I stood there for a good three hours, wading in an alpine lake in Wyoming’s Medicine Bow mountains, determined to catch one fish. Continual winds blew the normally placid water around; I almost took a dive more than a few times on the unstable, rocky shelf, and my entire left leg fell asleep for a worrisome amount of time. This is vacation?
Normally such a wait – in traffic, at the DMV, in line for Pliny the Younger at the Russian River Brewery – would drive me insane. OK, I’d keep my sanity waiting for Pliny, but you get the picture.
Inexplicably, the wait for a fish to nibble at the fly didn’t bother me. Serenity passed over me as the minutes ticked by. Be calm. Think like a fish. Be the fly.
I changed flies, re-cast, jiggled the line, sang a little song, spoke in soothing tones, crouched like I was about to jump on a $20 bill laying in the street. The fly bobbed happily along the surface of the lake, looking pretty darn enticing if I do say so myself. Nothing. Not even a fish rising – the fish’s usual technique to mock the fisherman.
I imagined thousands of trout gathering for a meeting just under my Parachute Adams, with their leader explaining to the masses that they should never, ever bite that thing floating on the water. What if they were getting organized, passing out flyers on how to avoid getting caught? I panicked. What if I never caught a fish ever again? I’d have to continually lie to family members at the end of our fishing excursions, as the rest of them always seem to catch something. Curse them.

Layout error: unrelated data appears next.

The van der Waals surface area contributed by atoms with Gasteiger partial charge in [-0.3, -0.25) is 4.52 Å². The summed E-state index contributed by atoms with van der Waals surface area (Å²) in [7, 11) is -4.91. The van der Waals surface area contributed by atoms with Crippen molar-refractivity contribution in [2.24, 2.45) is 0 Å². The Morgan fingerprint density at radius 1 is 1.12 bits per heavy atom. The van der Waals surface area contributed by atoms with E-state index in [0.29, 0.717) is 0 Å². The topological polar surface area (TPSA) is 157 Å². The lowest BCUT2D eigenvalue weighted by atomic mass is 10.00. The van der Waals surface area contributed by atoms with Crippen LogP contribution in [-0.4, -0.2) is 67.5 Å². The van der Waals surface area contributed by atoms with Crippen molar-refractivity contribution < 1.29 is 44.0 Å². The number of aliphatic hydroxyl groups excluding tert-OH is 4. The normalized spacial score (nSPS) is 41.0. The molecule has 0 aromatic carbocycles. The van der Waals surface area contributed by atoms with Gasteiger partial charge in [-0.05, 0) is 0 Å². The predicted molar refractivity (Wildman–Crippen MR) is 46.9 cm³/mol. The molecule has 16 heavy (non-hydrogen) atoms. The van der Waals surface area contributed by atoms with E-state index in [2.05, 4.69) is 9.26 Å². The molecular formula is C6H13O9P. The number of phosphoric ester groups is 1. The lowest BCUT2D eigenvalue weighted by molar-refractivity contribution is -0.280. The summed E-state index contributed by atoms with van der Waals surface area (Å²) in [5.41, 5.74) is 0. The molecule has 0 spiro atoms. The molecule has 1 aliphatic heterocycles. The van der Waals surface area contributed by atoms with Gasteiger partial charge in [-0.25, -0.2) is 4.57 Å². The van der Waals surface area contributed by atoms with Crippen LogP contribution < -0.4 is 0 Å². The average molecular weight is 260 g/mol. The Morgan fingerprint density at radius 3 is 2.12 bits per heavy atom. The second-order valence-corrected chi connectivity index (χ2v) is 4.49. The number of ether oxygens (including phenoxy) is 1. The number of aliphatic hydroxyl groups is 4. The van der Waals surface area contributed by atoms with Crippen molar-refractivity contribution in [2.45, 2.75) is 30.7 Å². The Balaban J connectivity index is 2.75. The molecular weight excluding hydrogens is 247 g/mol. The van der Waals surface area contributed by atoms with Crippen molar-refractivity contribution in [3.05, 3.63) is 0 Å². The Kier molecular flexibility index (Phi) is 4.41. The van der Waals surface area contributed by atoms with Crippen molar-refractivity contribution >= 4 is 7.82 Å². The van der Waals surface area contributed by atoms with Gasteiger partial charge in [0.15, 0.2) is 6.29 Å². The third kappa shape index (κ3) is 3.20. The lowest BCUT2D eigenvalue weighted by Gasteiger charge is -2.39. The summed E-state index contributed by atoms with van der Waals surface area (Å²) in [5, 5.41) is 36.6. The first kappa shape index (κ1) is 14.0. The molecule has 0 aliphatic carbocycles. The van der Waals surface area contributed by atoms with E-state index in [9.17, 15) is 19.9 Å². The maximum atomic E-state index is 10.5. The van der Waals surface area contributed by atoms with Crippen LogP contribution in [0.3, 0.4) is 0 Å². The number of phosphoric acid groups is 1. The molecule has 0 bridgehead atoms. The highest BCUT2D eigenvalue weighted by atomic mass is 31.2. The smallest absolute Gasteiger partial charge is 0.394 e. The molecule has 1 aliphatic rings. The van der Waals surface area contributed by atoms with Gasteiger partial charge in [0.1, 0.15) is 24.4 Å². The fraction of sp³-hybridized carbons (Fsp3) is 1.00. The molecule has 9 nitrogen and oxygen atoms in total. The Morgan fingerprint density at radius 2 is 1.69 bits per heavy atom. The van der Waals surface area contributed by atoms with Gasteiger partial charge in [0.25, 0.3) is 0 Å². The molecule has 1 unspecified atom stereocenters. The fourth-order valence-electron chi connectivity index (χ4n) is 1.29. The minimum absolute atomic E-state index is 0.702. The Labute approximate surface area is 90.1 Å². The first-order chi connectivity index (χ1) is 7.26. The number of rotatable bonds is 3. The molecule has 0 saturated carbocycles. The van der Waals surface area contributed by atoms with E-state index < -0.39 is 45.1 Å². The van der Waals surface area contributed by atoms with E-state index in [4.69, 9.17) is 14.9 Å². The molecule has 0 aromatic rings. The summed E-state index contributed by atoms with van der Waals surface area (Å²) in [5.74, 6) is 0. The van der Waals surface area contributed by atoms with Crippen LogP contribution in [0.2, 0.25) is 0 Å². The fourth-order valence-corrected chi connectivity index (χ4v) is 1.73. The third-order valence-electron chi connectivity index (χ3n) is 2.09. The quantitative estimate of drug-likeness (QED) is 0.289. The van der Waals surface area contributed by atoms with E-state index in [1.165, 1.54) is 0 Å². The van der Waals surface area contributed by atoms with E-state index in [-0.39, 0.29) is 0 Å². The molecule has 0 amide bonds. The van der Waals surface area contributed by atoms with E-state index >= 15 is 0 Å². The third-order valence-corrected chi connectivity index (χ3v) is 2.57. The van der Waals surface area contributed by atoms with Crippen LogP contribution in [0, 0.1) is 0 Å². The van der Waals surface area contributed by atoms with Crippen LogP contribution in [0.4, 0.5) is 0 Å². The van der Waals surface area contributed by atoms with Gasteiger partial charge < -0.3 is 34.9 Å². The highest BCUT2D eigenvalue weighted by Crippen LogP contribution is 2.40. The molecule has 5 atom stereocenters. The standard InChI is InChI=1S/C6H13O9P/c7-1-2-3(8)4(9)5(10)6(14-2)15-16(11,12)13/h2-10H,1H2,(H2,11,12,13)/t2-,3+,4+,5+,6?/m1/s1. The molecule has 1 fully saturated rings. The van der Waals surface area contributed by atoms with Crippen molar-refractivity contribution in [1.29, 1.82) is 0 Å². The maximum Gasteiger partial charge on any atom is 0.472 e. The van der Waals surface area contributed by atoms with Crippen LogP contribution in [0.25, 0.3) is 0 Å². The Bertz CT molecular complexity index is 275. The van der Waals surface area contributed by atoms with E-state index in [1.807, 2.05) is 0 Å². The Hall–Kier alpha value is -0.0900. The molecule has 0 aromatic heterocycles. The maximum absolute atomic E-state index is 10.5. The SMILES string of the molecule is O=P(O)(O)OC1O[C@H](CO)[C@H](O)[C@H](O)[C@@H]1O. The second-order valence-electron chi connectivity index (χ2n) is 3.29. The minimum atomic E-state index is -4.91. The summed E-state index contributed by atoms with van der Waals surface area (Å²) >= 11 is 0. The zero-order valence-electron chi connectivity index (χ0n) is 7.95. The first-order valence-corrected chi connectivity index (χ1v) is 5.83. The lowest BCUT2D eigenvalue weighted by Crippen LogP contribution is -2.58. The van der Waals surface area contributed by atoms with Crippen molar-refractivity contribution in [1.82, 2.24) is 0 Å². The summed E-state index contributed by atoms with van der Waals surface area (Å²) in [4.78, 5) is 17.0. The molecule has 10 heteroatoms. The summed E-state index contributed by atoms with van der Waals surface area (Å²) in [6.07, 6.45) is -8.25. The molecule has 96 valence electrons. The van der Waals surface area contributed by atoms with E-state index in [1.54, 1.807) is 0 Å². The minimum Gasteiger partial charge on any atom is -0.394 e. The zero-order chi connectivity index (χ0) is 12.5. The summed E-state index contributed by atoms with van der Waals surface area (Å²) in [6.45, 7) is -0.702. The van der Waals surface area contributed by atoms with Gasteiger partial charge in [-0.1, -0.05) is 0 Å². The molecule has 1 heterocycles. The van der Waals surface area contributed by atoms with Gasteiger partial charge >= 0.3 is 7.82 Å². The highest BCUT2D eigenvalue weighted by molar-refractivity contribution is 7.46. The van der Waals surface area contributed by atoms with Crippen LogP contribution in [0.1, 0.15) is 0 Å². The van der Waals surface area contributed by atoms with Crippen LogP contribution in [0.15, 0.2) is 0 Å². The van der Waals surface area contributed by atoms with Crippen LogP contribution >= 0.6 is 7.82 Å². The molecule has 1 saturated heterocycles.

But I was more than happy to wait. I had all the time in the world. No fish was going to break me. And finally, a hit. Not hooked, but a hit. I was ready to dive in the water and catch it with my bare hands, but thought better. Then at last, a fish deigned me worthy and had the courtesy to put the whole fly in its mouth. I brought the fish to shore, a brook trout measuring a whopping eight inches. I didn’t care. I took the fly out of the trout’s mouth, gave it a little scolding, and put it back in the lake to rejoin his co-conspirators.
Fishing – you either love it, or just don’t get it. In our family, four of us get it, and the fifth just stays behind playing golf. The thing about trout is that they only live in clear, cold water, really far away from civilization. That’s why we drive a thousand miles to Wyoming every summer. I really didn’t mind the wait for my one fish that day, which is so far removed from everything else in my life. Why hasn’t so and so returned my phone call or email? Why is the waiter taking so long? Will that red light ever turn green?
We’re all so impatient.
I say embrace the wait. The next time you’re in a long grocery line and the customer at the register needs a price check, take a deep breath and visualize yourself waiting to catch a fish. You may get some odd looks, but you’ll eventually get what you want. As long as you “get it.” – Alec
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